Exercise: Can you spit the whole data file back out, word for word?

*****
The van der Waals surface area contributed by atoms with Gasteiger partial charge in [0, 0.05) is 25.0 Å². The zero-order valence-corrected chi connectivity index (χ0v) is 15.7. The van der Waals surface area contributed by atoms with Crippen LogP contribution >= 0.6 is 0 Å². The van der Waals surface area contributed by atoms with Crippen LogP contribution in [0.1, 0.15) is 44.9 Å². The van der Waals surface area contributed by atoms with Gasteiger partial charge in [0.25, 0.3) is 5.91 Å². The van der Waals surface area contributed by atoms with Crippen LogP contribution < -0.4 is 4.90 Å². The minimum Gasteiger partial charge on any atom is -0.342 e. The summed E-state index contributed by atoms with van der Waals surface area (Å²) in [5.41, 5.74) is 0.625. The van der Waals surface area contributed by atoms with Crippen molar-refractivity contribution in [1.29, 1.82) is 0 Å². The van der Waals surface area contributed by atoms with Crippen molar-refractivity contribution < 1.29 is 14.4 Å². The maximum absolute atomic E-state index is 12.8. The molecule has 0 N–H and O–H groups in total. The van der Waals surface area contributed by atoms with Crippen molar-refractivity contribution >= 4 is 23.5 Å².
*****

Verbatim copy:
The van der Waals surface area contributed by atoms with Gasteiger partial charge in [0, 0.05) is 25.0 Å². The zero-order valence-corrected chi connectivity index (χ0v) is 15.7. The van der Waals surface area contributed by atoms with Crippen LogP contribution >= 0.6 is 0 Å². The van der Waals surface area contributed by atoms with Crippen LogP contribution in [0.1, 0.15) is 44.9 Å². The van der Waals surface area contributed by atoms with Gasteiger partial charge in [0.25, 0.3) is 5.91 Å². The van der Waals surface area contributed by atoms with Crippen LogP contribution < -0.4 is 4.90 Å². The minimum Gasteiger partial charge on any atom is -0.342 e. The summed E-state index contributed by atoms with van der Waals surface area (Å²) in [5.41, 5.74) is 0.625. The van der Waals surface area contributed by atoms with Crippen molar-refractivity contribution in [1.29, 1.82) is 0 Å². The van der Waals surface area contributed by atoms with Crippen molar-refractivity contribution < 1.29 is 14.4 Å². The maximum absolute atomic E-state index is 12.8. The molecule has 0 N–H and O–H groups in total. The van der Waals surface area contributed by atoms with Crippen molar-refractivity contribution >= 4 is 23.5 Å².